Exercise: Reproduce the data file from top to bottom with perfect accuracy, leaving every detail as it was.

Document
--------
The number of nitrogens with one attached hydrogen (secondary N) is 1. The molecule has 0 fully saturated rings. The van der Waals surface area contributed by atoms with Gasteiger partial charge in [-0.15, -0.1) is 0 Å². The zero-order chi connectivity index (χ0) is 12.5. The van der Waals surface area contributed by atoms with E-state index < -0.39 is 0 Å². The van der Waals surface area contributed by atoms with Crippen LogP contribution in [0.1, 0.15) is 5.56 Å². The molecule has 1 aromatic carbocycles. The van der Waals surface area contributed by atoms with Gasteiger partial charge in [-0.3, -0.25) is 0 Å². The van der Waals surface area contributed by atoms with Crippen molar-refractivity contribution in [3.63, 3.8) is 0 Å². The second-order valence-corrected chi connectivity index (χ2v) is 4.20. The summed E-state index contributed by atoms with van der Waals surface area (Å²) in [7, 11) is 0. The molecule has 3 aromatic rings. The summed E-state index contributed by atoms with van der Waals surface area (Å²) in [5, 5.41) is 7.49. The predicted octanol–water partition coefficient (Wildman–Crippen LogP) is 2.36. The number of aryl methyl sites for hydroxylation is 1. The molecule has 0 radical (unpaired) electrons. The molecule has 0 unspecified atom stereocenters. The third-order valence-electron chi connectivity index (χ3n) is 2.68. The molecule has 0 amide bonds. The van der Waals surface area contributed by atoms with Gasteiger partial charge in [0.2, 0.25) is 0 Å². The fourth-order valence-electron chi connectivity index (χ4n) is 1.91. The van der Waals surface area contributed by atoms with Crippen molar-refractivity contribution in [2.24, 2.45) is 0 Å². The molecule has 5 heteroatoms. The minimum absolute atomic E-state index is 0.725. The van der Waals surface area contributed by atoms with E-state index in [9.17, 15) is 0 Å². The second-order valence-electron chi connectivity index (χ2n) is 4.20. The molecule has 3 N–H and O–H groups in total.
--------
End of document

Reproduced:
The number of nitrogens with one attached hydrogen (secondary N) is 1. The molecule has 0 fully saturated rings. The van der Waals surface area contributed by atoms with Gasteiger partial charge in [-0.15, -0.1) is 0 Å². The zero-order chi connectivity index (χ0) is 12.5. The van der Waals surface area contributed by atoms with E-state index < -0.39 is 0 Å². The van der Waals surface area contributed by atoms with Crippen LogP contribution in [0.1, 0.15) is 5.56 Å². The molecule has 1 aromatic carbocycles. The van der Waals surface area contributed by atoms with Gasteiger partial charge in [-0.3, -0.25) is 0 Å². The van der Waals surface area contributed by atoms with Crippen molar-refractivity contribution in [3.63, 3.8) is 0 Å². The second-order valence-corrected chi connectivity index (χ2v) is 4.20. The summed E-state index contributed by atoms with van der Waals surface area (Å²) in [7, 11) is 0. The molecule has 3 aromatic rings. The summed E-state index contributed by atoms with van der Waals surface area (Å²) in [5, 5.41) is 7.49. The predicted octanol–water partition coefficient (Wildman–Crippen LogP) is 2.36. The number of aryl methyl sites for hydroxylation is 1. The molecule has 0 radical (unpaired) electrons. The molecule has 0 unspecified atom stereocenters. The third-order valence-electron chi connectivity index (χ3n) is 2.68. The molecule has 0 amide bonds. The van der Waals surface area contributed by atoms with Gasteiger partial charge in [0.2, 0.25) is 0 Å². The fourth-order valence-electron chi connectivity index (χ4n) is 1.91. The van der Waals surface area contributed by atoms with Crippen molar-refractivity contribution in [2.24, 2.45) is 0 Å². The molecule has 5 heteroatoms. The minimum absolute atomic E-state index is 0.725. The van der Waals surface area contributed by atoms with E-state index in [9.17, 15) is 0 Å². The second-order valence-electron chi connectivity index (χ2n) is 4.20. The molecule has 3 N–H and O–H groups in total.